Sonja Bryer has loved dolls all of her life. Her home and studio are an impressive "museum" of the many dolls she's sculpted and collected through the years.
1980 was a benchmark year for Sonja as she began selling her dolls commercially; became a member of ODACA and UFDC doll associations; and won several (of what would become many) awards for her first portrait doll.
Since that time, she has received many other honors, including having her sculpt, "Norma Jean" featured on the cover of "Contemporary Doll" magazine. Sonja's sculpts have a uniquely feminine distinction to them. She is truly a master portrait sculptor.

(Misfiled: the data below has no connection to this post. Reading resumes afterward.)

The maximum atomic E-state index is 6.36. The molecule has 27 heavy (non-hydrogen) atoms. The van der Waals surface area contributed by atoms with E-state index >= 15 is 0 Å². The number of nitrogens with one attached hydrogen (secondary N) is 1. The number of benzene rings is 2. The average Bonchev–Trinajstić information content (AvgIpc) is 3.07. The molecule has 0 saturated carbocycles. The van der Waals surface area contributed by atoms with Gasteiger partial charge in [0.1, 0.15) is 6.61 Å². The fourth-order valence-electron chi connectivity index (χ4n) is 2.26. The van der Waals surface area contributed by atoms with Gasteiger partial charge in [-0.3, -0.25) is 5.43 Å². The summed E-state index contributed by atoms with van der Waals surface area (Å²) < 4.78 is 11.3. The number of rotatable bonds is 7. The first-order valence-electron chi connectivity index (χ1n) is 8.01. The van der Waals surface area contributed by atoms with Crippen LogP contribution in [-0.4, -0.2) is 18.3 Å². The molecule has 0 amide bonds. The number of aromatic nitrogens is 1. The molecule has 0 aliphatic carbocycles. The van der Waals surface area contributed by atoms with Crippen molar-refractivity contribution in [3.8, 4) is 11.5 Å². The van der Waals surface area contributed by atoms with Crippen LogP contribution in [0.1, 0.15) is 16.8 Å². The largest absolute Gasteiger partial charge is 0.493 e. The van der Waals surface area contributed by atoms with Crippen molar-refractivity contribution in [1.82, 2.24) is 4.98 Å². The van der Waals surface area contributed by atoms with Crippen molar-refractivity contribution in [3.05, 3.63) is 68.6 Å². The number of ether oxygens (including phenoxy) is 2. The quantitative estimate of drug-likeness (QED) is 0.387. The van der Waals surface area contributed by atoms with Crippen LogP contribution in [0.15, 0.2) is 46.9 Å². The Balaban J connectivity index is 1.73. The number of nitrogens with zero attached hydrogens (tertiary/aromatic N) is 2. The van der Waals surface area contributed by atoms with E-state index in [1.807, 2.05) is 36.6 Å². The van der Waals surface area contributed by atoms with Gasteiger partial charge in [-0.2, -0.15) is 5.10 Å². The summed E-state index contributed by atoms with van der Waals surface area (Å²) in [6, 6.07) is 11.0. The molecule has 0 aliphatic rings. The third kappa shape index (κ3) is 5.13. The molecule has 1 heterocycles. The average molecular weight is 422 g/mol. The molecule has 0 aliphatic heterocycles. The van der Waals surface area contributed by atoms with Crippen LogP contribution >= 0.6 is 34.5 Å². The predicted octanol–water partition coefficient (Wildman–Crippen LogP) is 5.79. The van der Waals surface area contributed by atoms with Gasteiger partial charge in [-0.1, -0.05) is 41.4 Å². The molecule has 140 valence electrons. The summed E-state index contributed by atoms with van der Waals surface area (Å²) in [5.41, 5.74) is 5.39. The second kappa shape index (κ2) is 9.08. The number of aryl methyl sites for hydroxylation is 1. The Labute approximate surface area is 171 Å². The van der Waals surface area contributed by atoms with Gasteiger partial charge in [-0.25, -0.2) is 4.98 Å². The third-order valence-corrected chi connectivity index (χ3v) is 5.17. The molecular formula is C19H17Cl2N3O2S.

Kymberli Durden, is a daughter, grand-daughter, wife, and mother. As a grand-daughter, she was taught to appreciate and to develop art. As a wife and mother, she has been provided a close-up view of the myriad emotions that children’s faces reveal. She has been introduced to some form of art since her beloved grandmother taught her to crochet at the tender age of five. “My God-given love and desire to create has bloomed continually from that point. As an artist, I am fascinated by the art form of doll making and the many great artists that have come before me.” Kymberli says, “It is these two things that drive me, and that peaks my passion and love. A passion and love so strong that I find myself working from dusk to dawn researching and applying the techniques of this great art form.”